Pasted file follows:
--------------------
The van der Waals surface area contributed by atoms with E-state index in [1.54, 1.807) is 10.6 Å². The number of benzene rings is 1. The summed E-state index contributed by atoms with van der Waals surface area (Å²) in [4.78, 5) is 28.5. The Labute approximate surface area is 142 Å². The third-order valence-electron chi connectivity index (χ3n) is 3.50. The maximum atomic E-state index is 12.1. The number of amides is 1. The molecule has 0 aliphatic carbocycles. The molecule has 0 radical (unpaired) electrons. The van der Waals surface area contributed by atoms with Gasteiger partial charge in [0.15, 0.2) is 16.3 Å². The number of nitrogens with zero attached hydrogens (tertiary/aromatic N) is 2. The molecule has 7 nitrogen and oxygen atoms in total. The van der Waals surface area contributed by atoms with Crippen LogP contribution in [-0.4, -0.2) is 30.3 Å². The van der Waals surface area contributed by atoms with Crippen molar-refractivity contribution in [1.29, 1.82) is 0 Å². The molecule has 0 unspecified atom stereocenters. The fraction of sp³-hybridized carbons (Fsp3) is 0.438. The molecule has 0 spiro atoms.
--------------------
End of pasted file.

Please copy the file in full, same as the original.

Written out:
The van der Waals surface area contributed by atoms with E-state index in [1.54, 1.807) is 10.6 Å². The number of benzene rings is 1. The summed E-state index contributed by atoms with van der Waals surface area (Å²) in [4.78, 5) is 28.5. The Labute approximate surface area is 142 Å². The third-order valence-electron chi connectivity index (χ3n) is 3.50. The maximum atomic E-state index is 12.1. The number of amides is 1. The molecule has 0 aliphatic carbocycles. The molecule has 0 radical (unpaired) electrons. The van der Waals surface area contributed by atoms with Gasteiger partial charge in [0.15, 0.2) is 16.3 Å². The number of nitrogens with zero attached hydrogens (tertiary/aromatic N) is 2. The molecule has 7 nitrogen and oxygen atoms in total. The van der Waals surface area contributed by atoms with Crippen LogP contribution in [-0.4, -0.2) is 30.3 Å². The van der Waals surface area contributed by atoms with Crippen molar-refractivity contribution in [1.29, 1.82) is 0 Å². The molecule has 0 unspecified atom stereocenters. The fraction of sp³-hybridized carbons (Fsp3) is 0.438. The molecule has 0 spiro atoms.